In service of that institutional lack of focus on apologetics, Chip Ingram published Why I Believe: Straight Answers to Honest Questions about God, the Bible, and Christianity. Purportedly written “to provide well-researched and practical guidelines for us ordinary people to fully understand the intellectual and historical basis for our faith, and to talk intelligently and confidently with our friends, family, and coworkers over a cup of coffee about why we believe,” (15) Why I Believe attempts to situate itself as a resource to be referenced when questions of faith and theology arise in the hearts and minds of laypeople. He addresses some common apologetic themes, including the veracity of the resurrection, the trustworthiness of Scripture, and the place of scientific understanding (over against the Genesis account).

As far as can be told from the book, Ingram seems to have assumed that the reader has never experienced a lesson in apologetics before. In every manner, Why I Believe serves as introductory material. Yes, the work touches on many of the current problems in Christian apologetics, but the touch is so slight that one wonders how much of a substantial benefit the reader actually receives from the book.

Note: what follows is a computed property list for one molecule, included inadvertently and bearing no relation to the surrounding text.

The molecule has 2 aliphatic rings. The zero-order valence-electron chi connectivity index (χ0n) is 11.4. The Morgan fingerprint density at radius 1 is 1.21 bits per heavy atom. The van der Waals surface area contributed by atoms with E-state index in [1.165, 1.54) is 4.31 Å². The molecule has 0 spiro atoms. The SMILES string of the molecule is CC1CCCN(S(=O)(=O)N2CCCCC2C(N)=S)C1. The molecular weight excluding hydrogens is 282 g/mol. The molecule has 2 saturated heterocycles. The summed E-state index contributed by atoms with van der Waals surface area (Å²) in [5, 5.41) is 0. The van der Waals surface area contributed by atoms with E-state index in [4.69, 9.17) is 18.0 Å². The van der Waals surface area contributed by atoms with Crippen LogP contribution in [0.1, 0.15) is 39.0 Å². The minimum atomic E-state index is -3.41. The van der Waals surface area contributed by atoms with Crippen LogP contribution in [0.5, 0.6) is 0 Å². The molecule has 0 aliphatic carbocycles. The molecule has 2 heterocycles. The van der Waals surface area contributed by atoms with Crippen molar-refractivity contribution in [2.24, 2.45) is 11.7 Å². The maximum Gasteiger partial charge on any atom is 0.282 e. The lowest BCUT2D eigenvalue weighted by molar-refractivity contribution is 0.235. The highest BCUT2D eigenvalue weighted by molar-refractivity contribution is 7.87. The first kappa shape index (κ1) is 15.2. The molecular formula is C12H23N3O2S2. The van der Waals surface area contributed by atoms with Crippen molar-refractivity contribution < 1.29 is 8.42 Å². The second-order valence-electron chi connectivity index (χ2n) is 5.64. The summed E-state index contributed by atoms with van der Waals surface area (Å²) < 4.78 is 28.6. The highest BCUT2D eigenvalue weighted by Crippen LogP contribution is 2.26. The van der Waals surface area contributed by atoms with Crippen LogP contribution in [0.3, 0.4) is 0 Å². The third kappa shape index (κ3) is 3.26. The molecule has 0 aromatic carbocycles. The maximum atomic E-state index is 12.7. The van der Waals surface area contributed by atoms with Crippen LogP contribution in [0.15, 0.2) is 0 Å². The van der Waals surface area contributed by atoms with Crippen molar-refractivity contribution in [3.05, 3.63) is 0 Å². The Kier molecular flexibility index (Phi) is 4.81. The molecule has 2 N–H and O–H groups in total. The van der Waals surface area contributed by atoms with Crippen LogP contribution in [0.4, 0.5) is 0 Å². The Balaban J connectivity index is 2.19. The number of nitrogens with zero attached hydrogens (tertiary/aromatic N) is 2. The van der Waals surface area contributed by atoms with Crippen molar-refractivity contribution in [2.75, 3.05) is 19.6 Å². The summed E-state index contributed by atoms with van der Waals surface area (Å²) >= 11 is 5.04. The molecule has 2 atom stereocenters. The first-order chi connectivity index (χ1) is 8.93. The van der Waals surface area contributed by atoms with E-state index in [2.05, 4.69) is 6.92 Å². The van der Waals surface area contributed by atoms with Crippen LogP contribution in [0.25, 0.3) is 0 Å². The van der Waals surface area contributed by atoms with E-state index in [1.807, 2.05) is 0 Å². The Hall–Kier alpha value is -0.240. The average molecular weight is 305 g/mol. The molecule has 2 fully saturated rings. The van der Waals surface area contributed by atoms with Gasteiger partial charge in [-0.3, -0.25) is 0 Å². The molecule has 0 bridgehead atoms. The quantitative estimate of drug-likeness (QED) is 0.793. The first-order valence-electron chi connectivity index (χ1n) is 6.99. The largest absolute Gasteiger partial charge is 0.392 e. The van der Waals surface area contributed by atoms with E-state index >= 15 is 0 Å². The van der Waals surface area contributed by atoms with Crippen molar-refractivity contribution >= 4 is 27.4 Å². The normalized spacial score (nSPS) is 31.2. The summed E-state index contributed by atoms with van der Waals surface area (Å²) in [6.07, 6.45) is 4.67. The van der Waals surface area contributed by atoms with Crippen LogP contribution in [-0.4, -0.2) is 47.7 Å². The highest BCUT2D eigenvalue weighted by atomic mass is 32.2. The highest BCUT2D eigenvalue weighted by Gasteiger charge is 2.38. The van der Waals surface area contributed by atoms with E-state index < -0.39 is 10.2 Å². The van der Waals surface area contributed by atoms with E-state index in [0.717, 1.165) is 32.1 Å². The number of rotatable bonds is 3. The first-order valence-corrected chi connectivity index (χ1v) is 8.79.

Due to a dearth of cited material, and in large part what amounts to fundamentally superficial treatment of the question at hand, I wonder to what degree Why I Believe serves its intended purpose. The book provides pat answers to very difficult questions–answers so concise that an honest thinker should be curious if Ingram has thoroughly addressed the issue. Although Why I Believe serves as a kind of compendium for Christian apologetics, the book’s treatment is so brief and the answers provided are so accessible elsewhere that one must wonder if the purchase of this work is at all necessary considering the existing landscape of resources in apologetics.